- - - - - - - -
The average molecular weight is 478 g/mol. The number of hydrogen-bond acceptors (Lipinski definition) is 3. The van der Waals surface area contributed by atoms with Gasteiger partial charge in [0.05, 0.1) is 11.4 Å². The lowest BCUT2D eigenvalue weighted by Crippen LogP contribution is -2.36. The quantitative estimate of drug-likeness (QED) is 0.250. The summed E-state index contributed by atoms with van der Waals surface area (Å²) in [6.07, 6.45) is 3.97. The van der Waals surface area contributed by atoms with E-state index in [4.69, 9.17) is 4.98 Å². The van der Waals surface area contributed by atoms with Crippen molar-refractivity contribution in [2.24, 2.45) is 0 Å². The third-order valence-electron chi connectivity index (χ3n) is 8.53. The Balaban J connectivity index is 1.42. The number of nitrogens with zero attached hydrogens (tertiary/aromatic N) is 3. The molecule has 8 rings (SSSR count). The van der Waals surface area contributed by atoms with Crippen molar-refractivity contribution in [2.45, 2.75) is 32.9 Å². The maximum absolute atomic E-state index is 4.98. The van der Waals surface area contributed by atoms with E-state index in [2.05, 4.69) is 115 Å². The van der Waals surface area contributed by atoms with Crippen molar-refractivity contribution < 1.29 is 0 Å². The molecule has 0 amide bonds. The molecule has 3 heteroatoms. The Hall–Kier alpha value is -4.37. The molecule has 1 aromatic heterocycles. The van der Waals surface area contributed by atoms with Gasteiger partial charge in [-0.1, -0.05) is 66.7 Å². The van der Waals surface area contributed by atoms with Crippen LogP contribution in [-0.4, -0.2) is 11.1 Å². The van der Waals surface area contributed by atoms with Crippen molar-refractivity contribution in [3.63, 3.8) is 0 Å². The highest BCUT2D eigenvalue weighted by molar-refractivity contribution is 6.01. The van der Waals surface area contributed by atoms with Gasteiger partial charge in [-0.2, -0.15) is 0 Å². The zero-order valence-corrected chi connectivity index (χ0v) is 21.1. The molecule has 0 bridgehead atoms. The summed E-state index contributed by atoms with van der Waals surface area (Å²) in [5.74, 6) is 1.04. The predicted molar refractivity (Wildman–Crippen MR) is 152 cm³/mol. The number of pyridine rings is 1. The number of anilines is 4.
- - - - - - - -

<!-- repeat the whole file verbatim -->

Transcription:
The average molecular weight is 478 g/mol. The number of hydrogen-bond acceptors (Lipinski definition) is 3. The van der Waals surface area contributed by atoms with Gasteiger partial charge in [0.05, 0.1) is 11.4 Å². The lowest BCUT2D eigenvalue weighted by Crippen LogP contribution is -2.36. The quantitative estimate of drug-likeness (QED) is 0.250. The summed E-state index contributed by atoms with van der Waals surface area (Å²) in [6.07, 6.45) is 3.97. The van der Waals surface area contributed by atoms with E-state index in [4.69, 9.17) is 4.98 Å². The van der Waals surface area contributed by atoms with Crippen molar-refractivity contribution in [2.24, 2.45) is 0 Å². The third-order valence-electron chi connectivity index (χ3n) is 8.53. The Balaban J connectivity index is 1.42. The number of nitrogens with zero attached hydrogens (tertiary/aromatic N) is 3. The molecule has 8 rings (SSSR count). The van der Waals surface area contributed by atoms with Crippen molar-refractivity contribution in [2.45, 2.75) is 32.9 Å². The maximum absolute atomic E-state index is 4.98. The van der Waals surface area contributed by atoms with E-state index in [2.05, 4.69) is 115 Å². The van der Waals surface area contributed by atoms with Crippen molar-refractivity contribution < 1.29 is 0 Å². The molecule has 0 amide bonds. The molecule has 3 heteroatoms. The Hall–Kier alpha value is -4.37. The molecule has 1 aromatic heterocycles. The van der Waals surface area contributed by atoms with Gasteiger partial charge in [-0.1, -0.05) is 66.7 Å². The van der Waals surface area contributed by atoms with Crippen LogP contribution in [-0.4, -0.2) is 11.1 Å². The van der Waals surface area contributed by atoms with Crippen molar-refractivity contribution in [3.63, 3.8) is 0 Å². The highest BCUT2D eigenvalue weighted by molar-refractivity contribution is 6.01. The van der Waals surface area contributed by atoms with Gasteiger partial charge in [-0.2, -0.15) is 0 Å². The zero-order valence-corrected chi connectivity index (χ0v) is 21.1. The molecule has 0 bridgehead atoms. The summed E-state index contributed by atoms with van der Waals surface area (Å²) in [5.74, 6) is 1.04. The predicted molar refractivity (Wildman–Crippen MR) is 152 cm³/mol. The number of pyridine rings is 1. The number of anilines is 4.